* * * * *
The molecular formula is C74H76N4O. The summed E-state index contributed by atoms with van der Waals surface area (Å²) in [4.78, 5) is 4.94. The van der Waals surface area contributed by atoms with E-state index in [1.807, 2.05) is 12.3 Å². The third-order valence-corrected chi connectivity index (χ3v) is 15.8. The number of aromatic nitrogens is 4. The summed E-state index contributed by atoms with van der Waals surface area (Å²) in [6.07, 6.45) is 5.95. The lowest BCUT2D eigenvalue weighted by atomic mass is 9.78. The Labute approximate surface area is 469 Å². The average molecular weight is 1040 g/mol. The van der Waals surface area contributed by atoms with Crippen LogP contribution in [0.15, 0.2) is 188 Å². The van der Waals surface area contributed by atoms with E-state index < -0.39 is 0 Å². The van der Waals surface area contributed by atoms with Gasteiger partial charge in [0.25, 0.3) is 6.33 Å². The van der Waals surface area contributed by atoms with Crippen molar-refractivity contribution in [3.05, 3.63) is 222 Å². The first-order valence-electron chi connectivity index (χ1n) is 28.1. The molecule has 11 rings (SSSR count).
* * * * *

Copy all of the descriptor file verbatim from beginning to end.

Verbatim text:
The molecular formula is C74H76N4O. The summed E-state index contributed by atoms with van der Waals surface area (Å²) in [4.78, 5) is 4.94. The van der Waals surface area contributed by atoms with E-state index in [1.807, 2.05) is 12.3 Å². The third-order valence-corrected chi connectivity index (χ3v) is 15.8. The number of aromatic nitrogens is 4. The summed E-state index contributed by atoms with van der Waals surface area (Å²) in [6.07, 6.45) is 5.95. The lowest BCUT2D eigenvalue weighted by atomic mass is 9.78. The Labute approximate surface area is 469 Å². The average molecular weight is 1040 g/mol. The van der Waals surface area contributed by atoms with Crippen LogP contribution in [0.15, 0.2) is 188 Å². The van der Waals surface area contributed by atoms with E-state index < -0.39 is 0 Å². The van der Waals surface area contributed by atoms with Gasteiger partial charge in [0.25, 0.3) is 6.33 Å². The van der Waals surface area contributed by atoms with Crippen molar-refractivity contribution in [3.05, 3.63) is 222 Å². The first-order valence-electron chi connectivity index (χ1n) is 28.1. The molecule has 11 rings (SSSR count).